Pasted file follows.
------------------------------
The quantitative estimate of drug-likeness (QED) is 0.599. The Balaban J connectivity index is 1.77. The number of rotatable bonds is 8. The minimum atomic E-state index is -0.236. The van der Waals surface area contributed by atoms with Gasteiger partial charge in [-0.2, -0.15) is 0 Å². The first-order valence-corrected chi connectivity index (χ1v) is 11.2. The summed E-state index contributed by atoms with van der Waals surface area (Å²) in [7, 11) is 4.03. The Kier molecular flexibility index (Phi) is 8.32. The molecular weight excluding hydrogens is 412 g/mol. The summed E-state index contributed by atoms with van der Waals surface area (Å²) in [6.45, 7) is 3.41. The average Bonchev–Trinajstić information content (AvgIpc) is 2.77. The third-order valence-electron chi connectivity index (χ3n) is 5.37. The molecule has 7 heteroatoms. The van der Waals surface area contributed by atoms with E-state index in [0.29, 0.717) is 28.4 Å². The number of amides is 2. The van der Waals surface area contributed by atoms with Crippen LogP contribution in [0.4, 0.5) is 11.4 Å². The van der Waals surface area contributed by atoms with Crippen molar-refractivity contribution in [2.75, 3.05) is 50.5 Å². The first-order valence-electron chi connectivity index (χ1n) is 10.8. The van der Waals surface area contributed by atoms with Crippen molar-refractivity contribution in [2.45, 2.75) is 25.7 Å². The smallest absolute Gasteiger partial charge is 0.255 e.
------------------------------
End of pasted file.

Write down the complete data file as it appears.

The quantitative estimate of drug-likeness (QED) is 0.599. The Balaban J connectivity index is 1.77. The number of rotatable bonds is 8. The minimum atomic E-state index is -0.236. The van der Waals surface area contributed by atoms with Gasteiger partial charge in [-0.2, -0.15) is 0 Å². The first-order valence-corrected chi connectivity index (χ1v) is 11.2. The summed E-state index contributed by atoms with van der Waals surface area (Å²) in [7, 11) is 4.03. The Kier molecular flexibility index (Phi) is 8.32. The molecular weight excluding hydrogens is 412 g/mol. The summed E-state index contributed by atoms with van der Waals surface area (Å²) in [6.45, 7) is 3.41. The average Bonchev–Trinajstić information content (AvgIpc) is 2.77. The third-order valence-electron chi connectivity index (χ3n) is 5.37. The molecule has 7 heteroatoms. The van der Waals surface area contributed by atoms with E-state index in [0.29, 0.717) is 28.4 Å². The number of amides is 2. The van der Waals surface area contributed by atoms with Crippen LogP contribution in [0.4, 0.5) is 11.4 Å². The van der Waals surface area contributed by atoms with Crippen molar-refractivity contribution in [2.75, 3.05) is 50.5 Å². The first-order valence-electron chi connectivity index (χ1n) is 10.8. The van der Waals surface area contributed by atoms with Crippen molar-refractivity contribution in [2.45, 2.75) is 25.7 Å². The smallest absolute Gasteiger partial charge is 0.255 e.